Data from: Effects of species diversity on fine root productivity increase with stand development and associated mechanisms in a boreal forest
Cite this dataset
Ma, Zilong; Chen, Han Y. H. (2017). Data from: Effects of species diversity on fine root productivity increase with stand development and associated mechanisms in a boreal forest [Dataset]. Dryad. https://doi.org/10.5061/dryad.5b780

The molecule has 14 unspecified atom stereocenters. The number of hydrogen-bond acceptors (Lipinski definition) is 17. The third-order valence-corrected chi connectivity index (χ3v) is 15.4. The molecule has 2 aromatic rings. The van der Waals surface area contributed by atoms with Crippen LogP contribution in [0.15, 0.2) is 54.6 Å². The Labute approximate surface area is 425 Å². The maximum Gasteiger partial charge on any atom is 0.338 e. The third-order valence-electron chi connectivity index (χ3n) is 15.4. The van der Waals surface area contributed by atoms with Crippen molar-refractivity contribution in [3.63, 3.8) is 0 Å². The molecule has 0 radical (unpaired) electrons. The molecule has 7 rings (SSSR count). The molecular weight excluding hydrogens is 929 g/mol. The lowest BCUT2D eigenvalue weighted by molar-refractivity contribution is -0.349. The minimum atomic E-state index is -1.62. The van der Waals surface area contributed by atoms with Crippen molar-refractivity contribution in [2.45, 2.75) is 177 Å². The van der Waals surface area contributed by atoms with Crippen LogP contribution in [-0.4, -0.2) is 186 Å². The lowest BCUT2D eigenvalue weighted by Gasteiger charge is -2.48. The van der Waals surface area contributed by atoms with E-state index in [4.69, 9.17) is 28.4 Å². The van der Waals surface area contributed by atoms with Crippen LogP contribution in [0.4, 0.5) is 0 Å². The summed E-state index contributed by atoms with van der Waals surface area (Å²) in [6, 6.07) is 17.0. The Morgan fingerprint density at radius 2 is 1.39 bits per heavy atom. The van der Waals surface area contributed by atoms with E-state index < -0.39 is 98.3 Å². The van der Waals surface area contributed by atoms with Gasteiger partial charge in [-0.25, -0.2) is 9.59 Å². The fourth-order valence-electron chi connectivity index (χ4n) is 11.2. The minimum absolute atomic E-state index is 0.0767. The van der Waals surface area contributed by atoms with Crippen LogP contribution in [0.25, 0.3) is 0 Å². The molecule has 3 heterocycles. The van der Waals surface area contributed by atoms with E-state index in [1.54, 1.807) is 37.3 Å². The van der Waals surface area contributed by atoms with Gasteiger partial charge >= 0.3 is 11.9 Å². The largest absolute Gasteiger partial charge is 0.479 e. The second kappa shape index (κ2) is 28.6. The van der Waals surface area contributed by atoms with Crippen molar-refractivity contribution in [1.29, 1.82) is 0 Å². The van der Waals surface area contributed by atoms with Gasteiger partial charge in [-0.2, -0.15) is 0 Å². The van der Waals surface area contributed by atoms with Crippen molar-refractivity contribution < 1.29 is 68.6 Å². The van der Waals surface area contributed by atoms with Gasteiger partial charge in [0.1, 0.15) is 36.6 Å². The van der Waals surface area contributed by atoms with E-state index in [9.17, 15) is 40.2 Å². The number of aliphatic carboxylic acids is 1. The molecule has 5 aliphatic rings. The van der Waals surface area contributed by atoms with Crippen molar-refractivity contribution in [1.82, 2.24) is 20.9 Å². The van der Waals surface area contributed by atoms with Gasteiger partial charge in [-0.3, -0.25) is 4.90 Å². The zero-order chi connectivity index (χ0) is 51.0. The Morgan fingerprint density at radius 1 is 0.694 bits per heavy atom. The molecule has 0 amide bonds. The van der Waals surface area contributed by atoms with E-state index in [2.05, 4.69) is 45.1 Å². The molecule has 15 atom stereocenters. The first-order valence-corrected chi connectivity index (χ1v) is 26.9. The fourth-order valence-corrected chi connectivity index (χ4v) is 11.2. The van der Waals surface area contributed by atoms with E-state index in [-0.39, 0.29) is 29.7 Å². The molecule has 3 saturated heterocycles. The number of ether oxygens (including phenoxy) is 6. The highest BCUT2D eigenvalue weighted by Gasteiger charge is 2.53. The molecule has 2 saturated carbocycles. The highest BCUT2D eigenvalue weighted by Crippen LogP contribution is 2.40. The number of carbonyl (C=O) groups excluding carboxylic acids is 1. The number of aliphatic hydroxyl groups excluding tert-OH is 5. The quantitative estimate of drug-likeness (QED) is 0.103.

There is a growing interest in understanding the relationship between diversity and below-ground productivity due to the critical contribution of below-ground systems to overall terrestrial productivity. Yet, the temporal (seasonal and developmental) changes in diversity effects on below-ground productivity and their underlying mechanisms remain unclear. We hypothesized that (i) diversity effects on fine root productivity increase with stand development, and (ii) increased diversity effects associated with stand development result from augmented horizontal soil space utilization, increased forest floor depth for rooting, enhanced effects in nutrient-poor soil layers and/or foraging towards high nutrient availability. We investigated the effects of tree species diversity on fine root productivity by sampling 18 stands dominated by single species and their mixtures in post-fire boreal forests of two stand ages (8 and 34 years following stand-replacing fire). Species evenness was significantly higher in species mixtures than in single-species-dominated stands at both age classes, while species richness did not differ across stand types and age classes. We found that the annual fine root production was higher in mixtures than the mean of single-species-dominated stands in both stand ages, with a significantly higher magnitude of effects in the 34-year-old than 8-year-old stands. Mixtures had higher horizontal soil volume filling than single-species-dominated stands with a more pronounced increase in the 34-year-old than 8-year-old stands. Compared with the 8-year-old stands, the 34-year-old stands had increased forest floor depth and greater overyielding with soil depth, and their fine root productivity was more responsive to the vertical variation in soil phosphorus concentrations among soil layers. Synthesis. Our results provide evidence for increasing positive diversity effects on fine root productivity with stand development in heterogeneous natural forests. Moreover, our results indicate that the increased positive diversity effects with stand development was the result of multiple mechanisms, including higher horizontal soil volume filling, a thicker forest floor layer for rooting, a higher magnitude of complementarity in nutrient-poor deep soil layers and stronger nutrient foraging towards soil layers with high nutrient concentrations in older than younger stands.